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India may believe it's the toast of the world, but at least one expert has some words of caution for the world's largest democracy.
"There is a tendency in America to romanticise Indian democracy. These analyses ignore growing insurgencies, corruption at the state level and increasing political and religious violence," says Dr Larry Diamond, professor of political science and sociology at Standford University and a senior fellow at the Hoover Institution.
An American passage to India
One of the world's leading figures on democracy, foreign aid and democratic governance, Dr Diamond believes there are many problems that must be engaged and solved. "Frankly, this most recent trip to India has shed light on how serious these problems are," he said in the course of a lecture at the American Centre in Mumbai on Tuesday evening.
Beginning his talk with the question, 'How can India survive as a democracy when surrounded by non-democracies?' Dr Diamond spent the next one hour answering it.
"Today, there are pervasive problems worldwide for democracy. Mainly, there is a lot of bad governance by self-seeking leaders who put family, party and private interests above public ones. This is particularly true in South Asia. If democracy here is survive, it has to perform better. There must be more transparency and accountability of governance," he said.
"Democracies tend to flourish when they reside in a democratic neighbourhood, meaning that they are surrounded by other healthy democracies," Dr Diamond continued. "With the fall of democracy in Pakistan, Nepal, Bangladesh, and to some extent, Sri Lanka [Images], India stands alone in the region� Given the circumstances, India's democracy is something of a miracle."
Fighters for a corruption-free India
Discussing the October 1999 military coup in Pakistan by General Pervez Musharraf [Images], Dr Diamond said, "Pakistan's democracy failed because it didn't work very well. It featured bad governance, profound, pervasive corruption, endemic abuse of power, theft of public resources, a feudal social structure and a bitter rivalry between political parties and their leaders. It was a sham democracy."
"General Musharraf was viewed as a reformer. He was supposed to eradicate corruption, clean up the system and leave quickly," Dr Diamond pointed out. "Only, he didn't change much and he didn't leave."
The military is so entrenched in Pakistan, Dr Diamond said, and military officers are making so much money, that to try and reverse everything at once would be disastrous. "The strategy must be an incremental one. The country's administrative levers must slowly be removed from the military's control."
India's eastern neighbour, Bangladesh, held out no hope either, he pointed out.
Why Bangladesh hates India
"Today in Bangladesh, there is massive corruption, feckless governance, competing political parties and the use of radical Islam as a controlling tool. It looks like a description of Pakistan in the 1990s."
Dr Diamond, who helped author the constitution of the fledgling democracy in Iraq, discussed insurgencies around the globe, using Nepal and Sri Lanka as his examples.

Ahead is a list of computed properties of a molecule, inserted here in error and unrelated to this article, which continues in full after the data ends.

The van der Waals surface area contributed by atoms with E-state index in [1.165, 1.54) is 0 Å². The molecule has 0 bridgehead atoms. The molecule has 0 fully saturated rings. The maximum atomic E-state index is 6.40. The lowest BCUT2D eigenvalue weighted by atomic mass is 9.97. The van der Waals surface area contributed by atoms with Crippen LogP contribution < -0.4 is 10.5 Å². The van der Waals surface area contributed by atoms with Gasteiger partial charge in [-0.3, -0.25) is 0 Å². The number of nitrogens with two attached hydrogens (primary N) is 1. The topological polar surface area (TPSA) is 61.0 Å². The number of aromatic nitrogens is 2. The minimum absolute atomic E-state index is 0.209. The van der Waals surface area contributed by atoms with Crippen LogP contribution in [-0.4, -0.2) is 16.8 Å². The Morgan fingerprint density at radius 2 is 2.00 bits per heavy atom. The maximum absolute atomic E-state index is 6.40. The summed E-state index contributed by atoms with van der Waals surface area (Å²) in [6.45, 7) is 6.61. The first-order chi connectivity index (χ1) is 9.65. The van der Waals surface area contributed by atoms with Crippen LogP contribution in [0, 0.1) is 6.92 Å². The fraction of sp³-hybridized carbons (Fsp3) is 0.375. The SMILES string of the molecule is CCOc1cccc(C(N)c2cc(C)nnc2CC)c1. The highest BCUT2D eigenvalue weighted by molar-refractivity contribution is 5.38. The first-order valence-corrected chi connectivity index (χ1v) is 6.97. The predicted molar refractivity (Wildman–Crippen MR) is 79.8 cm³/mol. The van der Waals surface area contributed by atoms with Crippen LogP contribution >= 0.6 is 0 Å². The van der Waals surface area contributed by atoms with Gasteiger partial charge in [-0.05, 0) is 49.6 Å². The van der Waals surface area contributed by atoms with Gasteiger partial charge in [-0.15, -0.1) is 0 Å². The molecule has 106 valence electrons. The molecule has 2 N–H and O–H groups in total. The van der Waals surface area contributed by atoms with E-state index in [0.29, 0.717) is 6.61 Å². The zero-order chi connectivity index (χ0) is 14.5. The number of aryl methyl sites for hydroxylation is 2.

"You cannot defeat an insurgency by military means. You must address the social misgivings and grievances of marginalised groups. This is not an affirmation of their violence, of their willingness to eschew political channels to voice their message. It is an acknowledgement of core, entrenched inequalities that exist, and very often, ignite these insurgencies."
In the question and answer session that followed, Dr Diamond elaborated on his views about Indian democracy.
"If India wants to improve its democracy, it must create stronger institutions that allow for horizontal accountability," he said.
"India needs a counter-corruption commission that is set-up like the election commission. It should be independent from the election process, and autonomous in its authority to check efficiency and punish corruption.
He was not an advocate of the two-party, presidential form of governance either. "If India was to switch to a Presidential system, with consolidated, two-party governance, I'd have my reservations," he said. "The range of ethnic, religious and lingual differences in India is truly amazing. The current system gives voice to all these competing interests, but that's why there are some 30 parties. I believe India is condemned to complicated, coalition governance, at least for the next ten years."
Asked about the hot-button India versus China debate, Dr Diamond didn't mince his words.
"Only 30 years ago, people said India would go the way of China, to the Maoists. That didn't happen. Instead, 20 years from now, China's political system will look like India's," he said. "Even if China were to sustain growth of 6 or 7 per cent, forget about 8 or 10, there will be a massive upheaval in the next 10 to 15 years."
That's because, he said, polling data show that the Chinese people are increasingly placing value on personal autonomy and are much less likely to defer to authority. "I just hope it doesn't end in a military crackdown or a right-wing, nationalist uprising. But, regardless, it's inconceivable that China will still be an authoritarian State in a few decades."
The event, sponsored by Asia Society, represents the last stop on Diamond's whirlwind, two-week tour of India during which he visited New Delhi, Kolkata, Chennai and Mumbai.
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